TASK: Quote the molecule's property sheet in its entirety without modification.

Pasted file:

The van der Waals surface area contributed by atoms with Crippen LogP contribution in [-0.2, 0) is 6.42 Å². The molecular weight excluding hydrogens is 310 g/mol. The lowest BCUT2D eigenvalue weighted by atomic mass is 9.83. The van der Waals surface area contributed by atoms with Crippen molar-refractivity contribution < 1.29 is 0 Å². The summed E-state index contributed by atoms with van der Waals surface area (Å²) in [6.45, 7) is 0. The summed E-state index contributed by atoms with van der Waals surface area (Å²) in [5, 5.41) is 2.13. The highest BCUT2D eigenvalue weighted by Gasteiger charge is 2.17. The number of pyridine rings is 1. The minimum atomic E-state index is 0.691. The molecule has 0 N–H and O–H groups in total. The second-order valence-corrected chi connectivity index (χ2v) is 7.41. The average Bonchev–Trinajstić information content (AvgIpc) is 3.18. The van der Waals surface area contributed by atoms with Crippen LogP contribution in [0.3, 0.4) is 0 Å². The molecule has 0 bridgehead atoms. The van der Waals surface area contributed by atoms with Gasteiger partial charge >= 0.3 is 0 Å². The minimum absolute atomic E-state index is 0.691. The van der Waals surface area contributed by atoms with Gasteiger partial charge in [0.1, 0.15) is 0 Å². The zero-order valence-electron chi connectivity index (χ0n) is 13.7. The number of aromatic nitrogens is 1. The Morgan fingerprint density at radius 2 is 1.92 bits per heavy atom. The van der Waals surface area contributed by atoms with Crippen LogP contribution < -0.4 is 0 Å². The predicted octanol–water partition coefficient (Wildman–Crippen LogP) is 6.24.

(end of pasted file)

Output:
The van der Waals surface area contributed by atoms with Crippen LogP contribution in [-0.2, 0) is 6.42 Å². The molecular weight excluding hydrogens is 310 g/mol. The lowest BCUT2D eigenvalue weighted by atomic mass is 9.83. The van der Waals surface area contributed by atoms with Crippen molar-refractivity contribution < 1.29 is 0 Å². The summed E-state index contributed by atoms with van der Waals surface area (Å²) in [6.45, 7) is 0. The summed E-state index contributed by atoms with van der Waals surface area (Å²) in [5, 5.41) is 2.13. The highest BCUT2D eigenvalue weighted by Gasteiger charge is 2.17. The number of pyridine rings is 1. The minimum atomic E-state index is 0.691. The molecule has 0 N–H and O–H groups in total. The second-order valence-corrected chi connectivity index (χ2v) is 7.41. The average Bonchev–Trinajstić information content (AvgIpc) is 3.18. The van der Waals surface area contributed by atoms with Crippen LogP contribution in [0.3, 0.4) is 0 Å². The molecule has 0 bridgehead atoms. The van der Waals surface area contributed by atoms with Gasteiger partial charge >= 0.3 is 0 Å². The minimum absolute atomic E-state index is 0.691. The van der Waals surface area contributed by atoms with Gasteiger partial charge in [0.1, 0.15) is 0 Å². The zero-order valence-electron chi connectivity index (χ0n) is 13.7. The number of aromatic nitrogens is 1. The Morgan fingerprint density at radius 2 is 1.92 bits per heavy atom. The van der Waals surface area contributed by atoms with Crippen LogP contribution < -0.4 is 0 Å². The predicted octanol–water partition coefficient (Wildman–Crippen LogP) is 6.24.